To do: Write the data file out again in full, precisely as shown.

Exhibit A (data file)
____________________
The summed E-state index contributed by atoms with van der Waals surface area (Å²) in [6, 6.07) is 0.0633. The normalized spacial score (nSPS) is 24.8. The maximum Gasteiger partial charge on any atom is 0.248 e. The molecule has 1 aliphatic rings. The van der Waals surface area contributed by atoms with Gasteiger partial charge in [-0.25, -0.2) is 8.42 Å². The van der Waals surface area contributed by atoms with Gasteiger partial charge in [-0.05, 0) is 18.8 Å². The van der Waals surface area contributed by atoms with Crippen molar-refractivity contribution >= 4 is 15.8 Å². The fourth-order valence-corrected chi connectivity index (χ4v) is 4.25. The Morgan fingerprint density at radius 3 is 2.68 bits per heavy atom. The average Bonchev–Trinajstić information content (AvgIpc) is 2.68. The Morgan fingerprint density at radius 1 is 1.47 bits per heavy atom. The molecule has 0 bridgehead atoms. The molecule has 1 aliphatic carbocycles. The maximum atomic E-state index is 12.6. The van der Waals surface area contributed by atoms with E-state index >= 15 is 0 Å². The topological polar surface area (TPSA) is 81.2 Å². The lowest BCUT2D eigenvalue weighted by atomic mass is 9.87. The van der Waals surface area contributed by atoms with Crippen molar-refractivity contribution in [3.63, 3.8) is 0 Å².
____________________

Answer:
The summed E-state index contributed by atoms with van der Waals surface area (Å²) in [6, 6.07) is 0.0633. The normalized spacial score (nSPS) is 24.8. The maximum Gasteiger partial charge on any atom is 0.248 e. The molecule has 1 aliphatic rings. The van der Waals surface area contributed by atoms with Gasteiger partial charge in [-0.25, -0.2) is 8.42 Å². The van der Waals surface area contributed by atoms with Gasteiger partial charge in [-0.05, 0) is 18.8 Å². The van der Waals surface area contributed by atoms with Crippen molar-refractivity contribution >= 4 is 15.8 Å². The fourth-order valence-corrected chi connectivity index (χ4v) is 4.25. The Morgan fingerprint density at radius 3 is 2.68 bits per heavy atom. The average Bonchev–Trinajstić information content (AvgIpc) is 2.68. The Morgan fingerprint density at radius 1 is 1.47 bits per heavy atom. The molecule has 0 bridgehead atoms. The molecule has 1 aliphatic carbocycles. The maximum atomic E-state index is 12.6. The van der Waals surface area contributed by atoms with E-state index >= 15 is 0 Å². The topological polar surface area (TPSA) is 81.2 Å². The lowest BCUT2D eigenvalue weighted by atomic mass is 9.87. The van der Waals surface area contributed by atoms with Crippen molar-refractivity contribution in [3.63, 3.8) is 0 Å².